March 5, 2012

The Journal of Art Crime, Fall 2011: Noah Charney on "Lessons from the History of Art Crime"

In the Fall 2011 issue of The Journal of Art Crime, publisher Noah Charney takes a break from his regular column "Lessons from the History of Art Crime" to include a chapter from his recent book, The Thefts of the Mona Lisa: On Stealing the World's Most Famous Painting.  This is the first book published by ARCA Publications, a new endeavor of the Association for Research into Crimes against Art.  All profits from the print edition of this book, which is available on Amazon, go to ARCA and support ARCA's non-profit activities.  The sample chapter includes the story of Picasso and Apollinaire's involvement in theft from the Louvre.  "While they were accused of having stolen the Mona Lisa, of which they were innocent, they were guilty of the theft of other artworks from the Louvre," Charney writes.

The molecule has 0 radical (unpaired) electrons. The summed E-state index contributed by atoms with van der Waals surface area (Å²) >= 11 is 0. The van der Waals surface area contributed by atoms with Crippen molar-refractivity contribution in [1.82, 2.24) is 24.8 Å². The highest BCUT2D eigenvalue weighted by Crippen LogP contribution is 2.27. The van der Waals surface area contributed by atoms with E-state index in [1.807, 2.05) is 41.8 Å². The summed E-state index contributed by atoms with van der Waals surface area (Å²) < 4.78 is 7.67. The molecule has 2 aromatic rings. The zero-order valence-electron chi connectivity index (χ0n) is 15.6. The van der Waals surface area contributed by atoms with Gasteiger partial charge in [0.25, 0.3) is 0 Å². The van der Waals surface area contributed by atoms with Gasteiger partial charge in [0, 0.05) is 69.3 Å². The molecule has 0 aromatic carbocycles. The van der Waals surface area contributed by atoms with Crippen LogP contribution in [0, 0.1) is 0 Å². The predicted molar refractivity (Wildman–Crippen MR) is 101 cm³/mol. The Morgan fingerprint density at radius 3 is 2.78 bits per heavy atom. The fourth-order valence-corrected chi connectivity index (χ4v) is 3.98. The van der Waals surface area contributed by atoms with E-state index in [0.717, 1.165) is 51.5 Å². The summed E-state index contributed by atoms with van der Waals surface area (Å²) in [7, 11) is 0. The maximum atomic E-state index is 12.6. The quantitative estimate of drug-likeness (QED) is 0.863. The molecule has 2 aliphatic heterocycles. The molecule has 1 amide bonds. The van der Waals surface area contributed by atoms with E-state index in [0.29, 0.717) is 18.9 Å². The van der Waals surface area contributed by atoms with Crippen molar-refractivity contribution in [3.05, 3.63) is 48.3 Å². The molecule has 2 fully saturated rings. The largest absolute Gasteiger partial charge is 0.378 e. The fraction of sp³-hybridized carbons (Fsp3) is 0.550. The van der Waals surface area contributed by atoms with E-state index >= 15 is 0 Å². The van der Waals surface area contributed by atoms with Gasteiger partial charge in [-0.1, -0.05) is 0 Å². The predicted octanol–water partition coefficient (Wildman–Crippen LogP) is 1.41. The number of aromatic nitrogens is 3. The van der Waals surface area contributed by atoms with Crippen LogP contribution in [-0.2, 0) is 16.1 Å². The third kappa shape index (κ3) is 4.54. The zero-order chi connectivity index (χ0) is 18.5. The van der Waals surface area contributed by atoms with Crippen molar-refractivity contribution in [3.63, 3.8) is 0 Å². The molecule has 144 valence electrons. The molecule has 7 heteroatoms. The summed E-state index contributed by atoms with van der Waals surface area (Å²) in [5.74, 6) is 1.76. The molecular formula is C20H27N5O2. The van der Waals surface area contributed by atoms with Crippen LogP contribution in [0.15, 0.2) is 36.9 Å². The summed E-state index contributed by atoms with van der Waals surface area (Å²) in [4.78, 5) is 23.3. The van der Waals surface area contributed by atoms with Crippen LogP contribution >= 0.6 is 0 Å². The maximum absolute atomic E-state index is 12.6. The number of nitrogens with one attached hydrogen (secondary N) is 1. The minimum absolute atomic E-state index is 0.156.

Noah Charney is the Founder and President of ARCA and the Editor-in-Chief of The Journal of Art Crime. Recently a Visiting Lecturer at Yale University, he is currently Adjunct Professor of Art History at the American University of Rome. He is the editor of ARCA’s first book, Art & Crime: Exploring the Dark Side of the Art World (Praeger 2009). His latest book is The Thefts of the Mona Lisa: On Stealing the World’s Most Coveted Masterpiece (ARCA Publications 2011).

You may read this excerpt in The Journal of Art Crime by purchasing a subscription to the journal.

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